The All-Time Phoenix Suns team is exactly what you’d expect them to be. Exciting. Full of brilliant play makers. Deep. The Suns have a rich tradition, currently ranking fourth among all active franchises in all-time winning percentage, at .551, behind three teams that have combined for 38 championships (the Lakers, Spurs, and Celtics). Unfortunately, Phoenix has not yet been able to break through, twice losing in the Finals. Why have they not been able to win it all? Personally, I always considered them to be an offensive-minded franchise, but that has not always been the case, as seen in their year-by-year ranks in offensive and defensive rating:
Sure, they’ve had more years where they were dominant on the offensive side of the ball, but they have had periods where they were able to compete at a high level defensively, as well. Other than the period from 1989-1993, however, they haven’t been great on both ends of the court at the same time, which may be a reason why they’ve never been able to win the big prize. Regardless, their all-time team is one of the most fun in our tournament, and will present match up problems for their first round opponent.
The starting backcourt consists of the dynamic combination of Steve Nash and Paul Westphal. For his Phoenix career, Nash was able to cumulatively surpass the shooter’s holy grail of 50-40-90 (50 percent field goal percentage, 40 percent three-point field goal percentage, 90 percent free throw percentage). Certain calculations had Nash leading the league’s top offense for nine straight years, and even if his two MVP awards sparked some controversy, he’s undoubtedly one of greatest offensive players ever. Westphal was a superstar in his prime, making the all-NBA first team three out of four years from 1977-1980 (and making the second team the other year), and leading the Suns to their first NBA Finals appearance in 1976. There’s little drop off to the guards on the bench. Kevin Johnson was a dynamic playmaker who has a legitimate Hall-of-Fame case. Jason Kidd is one of the greatest all-around guards ever, and adds a much needed defensive presence to this backcourt. Walter Davis, the franchise’s all-time leading scorer, will also see heavy minutes as the best shooter (outside of Nash) on the team.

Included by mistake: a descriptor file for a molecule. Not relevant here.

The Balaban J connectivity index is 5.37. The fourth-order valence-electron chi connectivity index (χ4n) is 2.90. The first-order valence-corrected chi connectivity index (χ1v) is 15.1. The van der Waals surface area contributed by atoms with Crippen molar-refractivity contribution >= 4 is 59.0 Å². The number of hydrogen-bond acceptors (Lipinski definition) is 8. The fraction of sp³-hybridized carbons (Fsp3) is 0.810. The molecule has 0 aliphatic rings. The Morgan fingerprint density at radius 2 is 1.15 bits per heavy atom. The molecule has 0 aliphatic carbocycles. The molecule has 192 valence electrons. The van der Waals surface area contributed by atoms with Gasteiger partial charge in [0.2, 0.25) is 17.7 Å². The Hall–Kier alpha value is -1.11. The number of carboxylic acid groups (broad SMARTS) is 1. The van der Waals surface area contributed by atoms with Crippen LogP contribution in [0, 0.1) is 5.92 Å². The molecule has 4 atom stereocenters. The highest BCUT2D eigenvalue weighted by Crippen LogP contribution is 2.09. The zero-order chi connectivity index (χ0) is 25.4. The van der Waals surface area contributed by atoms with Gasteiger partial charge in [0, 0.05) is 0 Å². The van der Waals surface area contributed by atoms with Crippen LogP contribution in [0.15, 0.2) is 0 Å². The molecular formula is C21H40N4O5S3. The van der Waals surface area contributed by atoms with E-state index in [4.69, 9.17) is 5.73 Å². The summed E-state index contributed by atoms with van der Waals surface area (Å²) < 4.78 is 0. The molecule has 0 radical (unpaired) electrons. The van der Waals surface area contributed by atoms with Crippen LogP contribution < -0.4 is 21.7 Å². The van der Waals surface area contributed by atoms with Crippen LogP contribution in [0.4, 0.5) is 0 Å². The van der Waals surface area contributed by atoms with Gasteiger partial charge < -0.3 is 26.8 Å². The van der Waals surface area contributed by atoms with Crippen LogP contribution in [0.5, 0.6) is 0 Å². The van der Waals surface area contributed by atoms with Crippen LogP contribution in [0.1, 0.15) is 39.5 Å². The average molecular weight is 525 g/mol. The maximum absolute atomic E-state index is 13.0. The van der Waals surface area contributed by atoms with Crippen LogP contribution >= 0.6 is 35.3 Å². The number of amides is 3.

Shawn Marion, the starting small forward, will play a key role as the main (and only) defensive stopper in the starting lineup. He provides this team with great flexibility, since he can play either forward position. Charles Barkley, the team’s first MVP, who led the franchise to its second NBA Finals appearance, is the starting power forward. Though he wasn’t the athletic marvel that he was in Philadelphia, he was still one of the best players in the league on the Suns, and provides them with a dominant low-post scorer. Amar’e Stoudemire, one of the great pick-and-roll big men ever in his prime, is the starting center. At his peak, Stoudemire was one of the best offensive players in the league. For his Suns career, he had a cumulative .606 true shooting percentage. In 15 games in the 2005 playoffs, he averaged 29.9 PPG, 10.7 RPG, shot 53.9% from the field, and had a 27.6 PER. Off the bench, Hall-of-Famer Connie Hawkins can play at either forward position. Though he sadly wasn’t able to enter the NBA until he was 27, he still made a great impact on the Suns, and was named to the All-NBA first team in his first year with the franchise. Larry Nance was a great all-around player, who will be this team’s best rim protector. Tom Chambers was another offensively talented big man, and Alvan Adams, one of the great passing centers ever, rounds out the bench.
This team will be an offensive force that can throw many different looks at their opponents. A big issue will be the defensive performance of their starting lineup. Paul Westphal, Barkley’s former coach, was once quoted as saying, “next to Shaq, Charles may have been the worst player in history at defending the pick-and-roll.” Stoudemire and Nash were poor defenders as well. Expect big minutes for Marion, Kidd, and Nance to help make up for the defensive deficiencies of their teammates.
Coach: Cotton Fitzsimmons (you can’t go wrong with John MacLeod, Paul Westphal, or Mike D’Antoni, but Fitzsimmons led the team to top 10 finishes in both offense and defense from 1989-1992)
All-Time Franchise Winning Percentage (through 2014-15): .551